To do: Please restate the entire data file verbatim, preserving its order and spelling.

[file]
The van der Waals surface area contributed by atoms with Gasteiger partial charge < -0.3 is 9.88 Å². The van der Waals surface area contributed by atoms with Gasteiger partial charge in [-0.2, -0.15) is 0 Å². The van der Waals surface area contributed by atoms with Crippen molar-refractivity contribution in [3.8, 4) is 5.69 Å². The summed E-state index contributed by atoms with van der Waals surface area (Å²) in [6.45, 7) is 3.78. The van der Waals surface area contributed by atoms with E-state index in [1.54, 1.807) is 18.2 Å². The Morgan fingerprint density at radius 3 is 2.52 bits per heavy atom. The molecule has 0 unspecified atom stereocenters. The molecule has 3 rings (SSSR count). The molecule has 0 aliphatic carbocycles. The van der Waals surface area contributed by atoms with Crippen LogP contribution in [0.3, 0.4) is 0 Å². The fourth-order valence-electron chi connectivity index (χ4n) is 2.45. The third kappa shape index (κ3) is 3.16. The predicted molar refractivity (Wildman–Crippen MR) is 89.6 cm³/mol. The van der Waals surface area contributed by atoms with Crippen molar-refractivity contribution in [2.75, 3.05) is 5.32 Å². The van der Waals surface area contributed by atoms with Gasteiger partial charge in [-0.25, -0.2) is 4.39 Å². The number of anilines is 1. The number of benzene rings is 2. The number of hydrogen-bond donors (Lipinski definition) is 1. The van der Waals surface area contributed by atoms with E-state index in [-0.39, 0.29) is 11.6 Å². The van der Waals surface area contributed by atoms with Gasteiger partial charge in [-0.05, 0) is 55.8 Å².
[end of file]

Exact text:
The van der Waals surface area contributed by atoms with Gasteiger partial charge < -0.3 is 9.88 Å². The van der Waals surface area contributed by atoms with Gasteiger partial charge in [-0.2, -0.15) is 0 Å². The van der Waals surface area contributed by atoms with Crippen molar-refractivity contribution in [3.8, 4) is 5.69 Å². The summed E-state index contributed by atoms with van der Waals surface area (Å²) in [6.45, 7) is 3.78. The van der Waals surface area contributed by atoms with E-state index in [1.54, 1.807) is 18.2 Å². The Morgan fingerprint density at radius 3 is 2.52 bits per heavy atom. The molecule has 0 unspecified atom stereocenters. The molecule has 3 rings (SSSR count). The molecule has 0 aliphatic carbocycles. The van der Waals surface area contributed by atoms with Crippen LogP contribution in [0.3, 0.4) is 0 Å². The fourth-order valence-electron chi connectivity index (χ4n) is 2.45. The third kappa shape index (κ3) is 3.16. The predicted molar refractivity (Wildman–Crippen MR) is 89.6 cm³/mol. The van der Waals surface area contributed by atoms with Crippen molar-refractivity contribution in [2.75, 3.05) is 5.32 Å². The van der Waals surface area contributed by atoms with Gasteiger partial charge in [-0.25, -0.2) is 4.39 Å². The number of anilines is 1. The number of benzene rings is 2. The number of hydrogen-bond donors (Lipinski definition) is 1. The van der Waals surface area contributed by atoms with E-state index in [-0.39, 0.29) is 11.6 Å². The van der Waals surface area contributed by atoms with Gasteiger partial charge in [-0.05, 0) is 55.8 Å².